Life around the volcano begins to return to normal

Emergency officials are relaxing even as the Turrialba volcano does the same thing.

The national emergency commission reduced the prohibited zone around the volcano from five to two kilometers Wednesday, and school children in the areas are expected to be back at their classes today.

However, an alert remains in force for the cantons of  Turrialba and Alvarado and a lesser one for Cartago, Oreamuno and Jiménez.

Volcano experts are basing their prediction that the volcano activity is diminishing from seismic monitoring of the mountain as well as the obvious signs of vapor emanating from the crater instead of eruptive ash.

Still they characterize the Turrialba volcano as one of the more active in the country. Since 2010 the mountain has been putting out acidic vapor that has done heavy damage to the vegetation in the surrounding national park and elsewhere.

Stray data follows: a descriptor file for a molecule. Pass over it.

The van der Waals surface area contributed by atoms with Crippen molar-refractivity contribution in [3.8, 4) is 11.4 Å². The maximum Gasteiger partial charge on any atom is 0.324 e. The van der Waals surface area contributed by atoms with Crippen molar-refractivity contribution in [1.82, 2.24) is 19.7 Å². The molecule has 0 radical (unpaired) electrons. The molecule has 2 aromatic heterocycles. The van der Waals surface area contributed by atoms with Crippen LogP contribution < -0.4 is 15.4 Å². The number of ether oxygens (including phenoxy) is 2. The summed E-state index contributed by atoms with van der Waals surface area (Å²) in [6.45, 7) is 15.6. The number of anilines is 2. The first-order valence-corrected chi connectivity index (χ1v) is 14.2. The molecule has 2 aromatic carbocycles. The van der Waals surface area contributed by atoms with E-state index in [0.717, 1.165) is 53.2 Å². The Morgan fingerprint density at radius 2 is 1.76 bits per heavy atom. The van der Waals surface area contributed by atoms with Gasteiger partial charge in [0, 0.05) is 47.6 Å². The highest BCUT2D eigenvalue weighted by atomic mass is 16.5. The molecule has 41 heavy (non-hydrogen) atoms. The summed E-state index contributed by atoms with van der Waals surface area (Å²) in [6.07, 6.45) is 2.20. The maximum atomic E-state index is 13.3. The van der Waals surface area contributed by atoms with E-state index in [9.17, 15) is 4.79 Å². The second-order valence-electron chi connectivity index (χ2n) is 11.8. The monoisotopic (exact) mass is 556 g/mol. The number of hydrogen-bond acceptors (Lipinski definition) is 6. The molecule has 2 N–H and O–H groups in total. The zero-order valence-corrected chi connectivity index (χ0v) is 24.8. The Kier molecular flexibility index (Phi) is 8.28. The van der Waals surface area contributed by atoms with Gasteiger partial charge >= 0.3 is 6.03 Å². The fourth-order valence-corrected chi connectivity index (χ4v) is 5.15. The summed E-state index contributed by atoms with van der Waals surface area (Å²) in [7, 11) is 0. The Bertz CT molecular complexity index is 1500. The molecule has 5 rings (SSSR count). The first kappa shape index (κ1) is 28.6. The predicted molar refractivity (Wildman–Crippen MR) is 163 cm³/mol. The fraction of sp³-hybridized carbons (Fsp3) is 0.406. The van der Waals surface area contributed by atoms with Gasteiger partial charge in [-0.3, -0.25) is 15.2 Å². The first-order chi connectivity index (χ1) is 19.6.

Th latest eruptions have been expensive, the  Comisión Nacional de Prevención de Riesgos y Atención de Emergencias said it has spent 17.2 million colons, about $33,000, hauling hay bales to the dairy farmers whose fields were covered with ash. Milk production also is down, and the Instituto Costarricense de

A farmer works his field in the shadow of the volcano.

A farmer works his field in the shadow of the volcano.

Electricidad has been repairing electrical lines.

The Instituto Costarricense de Acueductos y Alcantarillados continues to check drinking water sources that have been polluted by the ash.

Banco Nacional said Wednesday that it would offer special financing for the farmers who have suffered damage from the ash. In addition to dairy farmers, there are many vegetable growers in the area. Some of the vegetables cannot be marketed. Others can be washed and freed of ash.

Some of the farmers were planting new crops this week.

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